Thursday, 4 February 2016

Zwift Racing - How real is it?

It's been 12 months since I first installed Zwift and started chasing friends and strangers around virtual roads in cyberspace. Back in the early beta on Jarvis Island, after only a few rides, I knew there was massive potential in the platform beyond just rolling around for fun and interval training.

ZTR Wednesday - Pre roll-out.

As the Zwift community grew and the group riding dynamics within the game were refined, organised events started popping up all over the place. While we're still on the edge of our seats (saddles?) waiting for the official Zwift event/race module, the Zwift community have already taken things to the next level. Training rides, tempo rides, races catering for all levels, automated results, race reports - It's all happening right now.

Where to find events/rules/details?

The best location at this point is at It'll show upcoming events in your local timezone with all the rules/details of the specific events listed within each entry. Take note of the route your event will go so you know which one to select when logging in.

A great overview of the ZTR (Zwift Training Race) events and racing in general can be found here:

I've never raced before!

That's not a problem, this is a great way to start out. There's no entry fee, so there's nothing to lose. Just kit up, log in, and join in. Be prepared for some pre-race nerves. After all, you are up against real people who'll want to beat you. Don't let this be a hindrance, it'll prepare you for what you'll go through on race day outside.

Just how "real" is this racing?

Some cyclists will tell you unless you're on a fixed wheel, on the cobbles, in Belgium, in 1974, you're never really racing. Most of us ride indoors to maximize the time we have, and to replicate the efforts we'll be doing outside. From first hand experience, I can confirm the effort required to race in any category on Zwift is EXACTLY what you'll be doing out on the roads... in some cases it'll require more!

Stats from the ZTR-A race on February 3rd 2016 -

302W average for the 48km, NP of around 314. ~4.19w/kg. Depending on what level you're at, those numbers might not mean much.... the key is that I never hit the wind until 1.5km to go! Those numbers were me sitting in the bunch or on a wheel for the majority of the race, on a relatively flat course.

The final 1.5km -

After sitting in the bunch all race with 'fresh legs' (well, in reality, anything but!), the finish was hotly contested over the last two minutes. 541W for 1:53 after just over an hour racing. 7.5w/kg. And you could throw a blanket over the three or four of us at the line it was that close.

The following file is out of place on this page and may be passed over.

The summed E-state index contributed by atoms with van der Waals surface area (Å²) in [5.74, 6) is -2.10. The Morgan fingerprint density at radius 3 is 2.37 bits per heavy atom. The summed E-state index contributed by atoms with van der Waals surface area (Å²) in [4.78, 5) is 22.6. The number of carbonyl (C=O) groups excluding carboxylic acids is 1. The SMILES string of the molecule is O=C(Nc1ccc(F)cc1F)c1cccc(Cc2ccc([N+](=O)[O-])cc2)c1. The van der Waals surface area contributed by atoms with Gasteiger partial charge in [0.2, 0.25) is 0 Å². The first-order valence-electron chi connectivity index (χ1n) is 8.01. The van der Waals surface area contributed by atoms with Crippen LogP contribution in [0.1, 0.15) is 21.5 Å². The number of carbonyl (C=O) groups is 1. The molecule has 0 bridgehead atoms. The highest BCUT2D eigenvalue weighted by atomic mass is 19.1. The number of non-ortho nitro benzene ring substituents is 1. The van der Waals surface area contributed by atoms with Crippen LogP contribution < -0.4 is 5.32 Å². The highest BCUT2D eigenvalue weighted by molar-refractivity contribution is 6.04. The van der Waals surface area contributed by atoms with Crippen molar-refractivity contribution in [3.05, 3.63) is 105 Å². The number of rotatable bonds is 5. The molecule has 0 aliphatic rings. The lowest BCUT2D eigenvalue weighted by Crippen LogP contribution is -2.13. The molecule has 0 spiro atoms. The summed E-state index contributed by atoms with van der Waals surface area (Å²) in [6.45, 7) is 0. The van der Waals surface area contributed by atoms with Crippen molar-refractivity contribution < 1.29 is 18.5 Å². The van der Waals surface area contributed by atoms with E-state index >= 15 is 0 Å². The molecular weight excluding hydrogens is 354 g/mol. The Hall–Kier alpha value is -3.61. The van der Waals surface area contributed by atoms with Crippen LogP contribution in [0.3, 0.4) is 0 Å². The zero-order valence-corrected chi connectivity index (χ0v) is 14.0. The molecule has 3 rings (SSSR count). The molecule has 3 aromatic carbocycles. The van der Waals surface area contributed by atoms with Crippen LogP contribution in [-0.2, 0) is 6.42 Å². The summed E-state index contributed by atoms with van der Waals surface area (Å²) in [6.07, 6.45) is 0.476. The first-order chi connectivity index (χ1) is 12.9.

How real is the racing? The effort required is VERY REAL! It is the same across all categories, and even with those who get dropped and spend their time chasing back on. When you've got a virtual race number pinned on, the motivation to push yourself will be there.

What really makes "just an ergo session" feel like real racing?

The Effort - As outlined above, the physical effort is on par with real racing, across all categories.

Concentration - Like in a real race, you can never let your guard down. You're always working on your bunch positioning, responding to attacks/accelerations, and there's no time to check your Facebook feed (which I've been known to do the middle of standard ergo rides....) #holdthewheel! :)

The Randomness - No two races are ever the same. One race may have riders pulling Nabali like moves on descents and Froome style attacks up the KOMs... and the next race it might all stay together for a massive bunch kick.

The Racing Experience - Once you've got a few races under your belt, you'll be ready for anything people can throw down. If you want to mix things up, go to the front and dish out some pain! What's the worst that can happen? You drop off, roll in a few minutes down...  then check the calendar for the next race to do it all again! :)

Looking Ahead - The Potential 

Extending beyond just standard bunch races there could be hill climb TTs (on the proposed mountain pass climb), solo TTs, criterium / kermesse races on the newly opened Richmond flat course, multiple group handicap races (like the current Fox and Hound races), the possibilities are endless. If they open up some single-track on mountain bikes, there's a whole new world of opportunity there for dirt racing action!

Given what I've seen and experienced so far, I predict the next 'big thing' will be the race/event module. Automated event joining, neutral roll-out, and instant results will get a lot more people participating and competing against others around the world during their ergo sessions on a daily basis.

Details on exactly what it will include are sketchy, but from past updates we know the team at Zwift are on the ball with what the community wants.

For now. Kit up and #RideOn! Virtual racing is already here and it's going to get bigger!

Further Racing Info/Links:


Acs said...

Hi Shane just wondering do you have a reccomendation for trainer difficulty setting for racing. I have a kickr and run it on 100% for training rides but would it be a disadvantage in a race as I would be putting out minimal power on the downhill? Cheers.

Shane Miller - GPLama said...

~75% seems to be a good balance.

Acs said...

Thanks Shane